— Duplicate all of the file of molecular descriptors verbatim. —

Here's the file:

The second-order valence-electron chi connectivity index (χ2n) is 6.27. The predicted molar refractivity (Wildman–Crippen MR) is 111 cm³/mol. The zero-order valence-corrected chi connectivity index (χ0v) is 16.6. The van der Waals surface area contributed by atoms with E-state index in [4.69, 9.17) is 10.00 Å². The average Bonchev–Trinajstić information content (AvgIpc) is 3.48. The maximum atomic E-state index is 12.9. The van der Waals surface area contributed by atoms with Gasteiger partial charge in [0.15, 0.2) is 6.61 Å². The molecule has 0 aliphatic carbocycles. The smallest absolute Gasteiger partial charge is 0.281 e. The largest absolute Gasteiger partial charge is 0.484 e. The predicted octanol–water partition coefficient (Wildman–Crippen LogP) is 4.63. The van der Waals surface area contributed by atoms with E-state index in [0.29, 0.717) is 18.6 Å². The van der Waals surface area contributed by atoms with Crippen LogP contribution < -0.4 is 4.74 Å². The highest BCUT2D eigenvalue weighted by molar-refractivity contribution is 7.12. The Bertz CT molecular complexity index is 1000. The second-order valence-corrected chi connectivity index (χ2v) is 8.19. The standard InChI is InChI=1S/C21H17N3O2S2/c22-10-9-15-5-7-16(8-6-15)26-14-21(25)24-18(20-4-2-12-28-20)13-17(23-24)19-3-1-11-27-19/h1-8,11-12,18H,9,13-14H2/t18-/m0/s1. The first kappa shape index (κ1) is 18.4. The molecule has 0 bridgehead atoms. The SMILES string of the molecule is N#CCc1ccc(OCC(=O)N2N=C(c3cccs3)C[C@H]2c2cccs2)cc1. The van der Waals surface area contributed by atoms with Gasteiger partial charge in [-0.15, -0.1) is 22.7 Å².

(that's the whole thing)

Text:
The second-order valence-electron chi connectivity index (χ2n) is 6.27. The predicted molar refractivity (Wildman–Crippen MR) is 111 cm³/mol. The zero-order valence-corrected chi connectivity index (χ0v) is 16.6. The van der Waals surface area contributed by atoms with E-state index in [4.69, 9.17) is 10.00 Å². The average Bonchev–Trinajstić information content (AvgIpc) is 3.48. The maximum atomic E-state index is 12.9. The van der Waals surface area contributed by atoms with Gasteiger partial charge in [0.15, 0.2) is 6.61 Å². The molecule has 0 aliphatic carbocycles. The smallest absolute Gasteiger partial charge is 0.281 e. The largest absolute Gasteiger partial charge is 0.484 e. The predicted octanol–water partition coefficient (Wildman–Crippen LogP) is 4.63. The van der Waals surface area contributed by atoms with E-state index in [0.29, 0.717) is 18.6 Å². The van der Waals surface area contributed by atoms with Crippen LogP contribution < -0.4 is 4.74 Å². The highest BCUT2D eigenvalue weighted by molar-refractivity contribution is 7.12. The Bertz CT molecular complexity index is 1000. The second-order valence-corrected chi connectivity index (χ2v) is 8.19. The standard InChI is InChI=1S/C21H17N3O2S2/c22-10-9-15-5-7-16(8-6-15)26-14-21(25)24-18(20-4-2-12-28-20)13-17(23-24)19-3-1-11-27-19/h1-8,11-12,18H,9,13-14H2/t18-/m0/s1. The first kappa shape index (κ1) is 18.4. The molecule has 0 bridgehead atoms. The SMILES string of the molecule is N#CCc1ccc(OCC(=O)N2N=C(c3cccs3)C[C@H]2c2cccs2)cc1. The van der Waals surface area contributed by atoms with Gasteiger partial charge in [-0.15, -0.1) is 22.7 Å².